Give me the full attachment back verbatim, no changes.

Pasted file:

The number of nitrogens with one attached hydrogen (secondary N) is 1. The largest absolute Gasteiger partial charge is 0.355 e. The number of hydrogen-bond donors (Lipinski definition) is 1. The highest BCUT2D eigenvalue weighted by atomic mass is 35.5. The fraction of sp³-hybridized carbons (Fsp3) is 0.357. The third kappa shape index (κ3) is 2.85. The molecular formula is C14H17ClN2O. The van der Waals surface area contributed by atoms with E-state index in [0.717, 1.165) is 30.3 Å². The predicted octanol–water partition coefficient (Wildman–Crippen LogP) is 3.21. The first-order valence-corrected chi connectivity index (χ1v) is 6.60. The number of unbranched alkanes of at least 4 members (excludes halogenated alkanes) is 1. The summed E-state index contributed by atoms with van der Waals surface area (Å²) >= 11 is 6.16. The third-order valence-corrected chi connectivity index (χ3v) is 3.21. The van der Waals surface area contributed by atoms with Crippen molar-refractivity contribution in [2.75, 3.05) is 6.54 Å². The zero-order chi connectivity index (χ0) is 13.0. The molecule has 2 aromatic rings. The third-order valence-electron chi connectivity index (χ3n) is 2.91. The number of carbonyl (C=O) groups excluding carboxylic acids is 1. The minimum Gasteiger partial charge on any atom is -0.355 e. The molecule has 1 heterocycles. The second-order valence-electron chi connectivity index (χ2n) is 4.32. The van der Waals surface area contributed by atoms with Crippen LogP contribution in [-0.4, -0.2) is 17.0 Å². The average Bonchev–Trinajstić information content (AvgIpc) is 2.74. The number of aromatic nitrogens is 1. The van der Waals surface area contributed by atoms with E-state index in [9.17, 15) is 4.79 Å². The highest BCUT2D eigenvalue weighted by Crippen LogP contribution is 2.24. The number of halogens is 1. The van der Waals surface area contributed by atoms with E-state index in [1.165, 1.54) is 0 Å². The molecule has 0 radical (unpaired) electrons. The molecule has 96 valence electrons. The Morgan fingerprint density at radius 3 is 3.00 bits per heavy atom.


The number of nitrogens with one attached hydrogen (secondary N) is 1. The largest absolute Gasteiger partial charge is 0.355 e. The number of hydrogen-bond donors (Lipinski definition) is 1. The highest BCUT2D eigenvalue weighted by atomic mass is 35.5. The fraction of sp³-hybridized carbons (Fsp3) is 0.357. The third kappa shape index (κ3) is 2.85. The molecular formula is C14H17ClN2O. The van der Waals surface area contributed by atoms with E-state index in [0.717, 1.165) is 30.3 Å². The predicted octanol–water partition coefficient (Wildman–Crippen LogP) is 3.21. The first-order valence-corrected chi connectivity index (χ1v) is 6.60. The number of unbranched alkanes of at least 4 members (excludes halogenated alkanes) is 1. The summed E-state index contributed by atoms with van der Waals surface area (Å²) >= 11 is 6.16. The third-order valence-corrected chi connectivity index (χ3v) is 3.21. The van der Waals surface area contributed by atoms with Crippen molar-refractivity contribution in [2.75, 3.05) is 6.54 Å². The zero-order chi connectivity index (χ0) is 13.0. The molecule has 2 aromatic rings. The third-order valence-electron chi connectivity index (χ3n) is 2.91. The number of carbonyl (C=O) groups excluding carboxylic acids is 1. The minimum Gasteiger partial charge on any atom is -0.355 e. The molecule has 1 heterocycles. The second-order valence-electron chi connectivity index (χ2n) is 4.32. The van der Waals surface area contributed by atoms with Crippen LogP contribution in [-0.4, -0.2) is 17.0 Å². The average Bonchev–Trinajstić information content (AvgIpc) is 2.74. The number of aromatic nitrogens is 1. The van der Waals surface area contributed by atoms with E-state index in [9.17, 15) is 4.79 Å². The highest BCUT2D eigenvalue weighted by Crippen LogP contribution is 2.24. The number of halogens is 1. The van der Waals surface area contributed by atoms with E-state index in [1.165, 1.54) is 0 Å². The molecule has 0 radical (unpaired) electrons. The molecule has 96 valence electrons. The Morgan fingerprint density at radius 3 is 3.00 bits per heavy atom.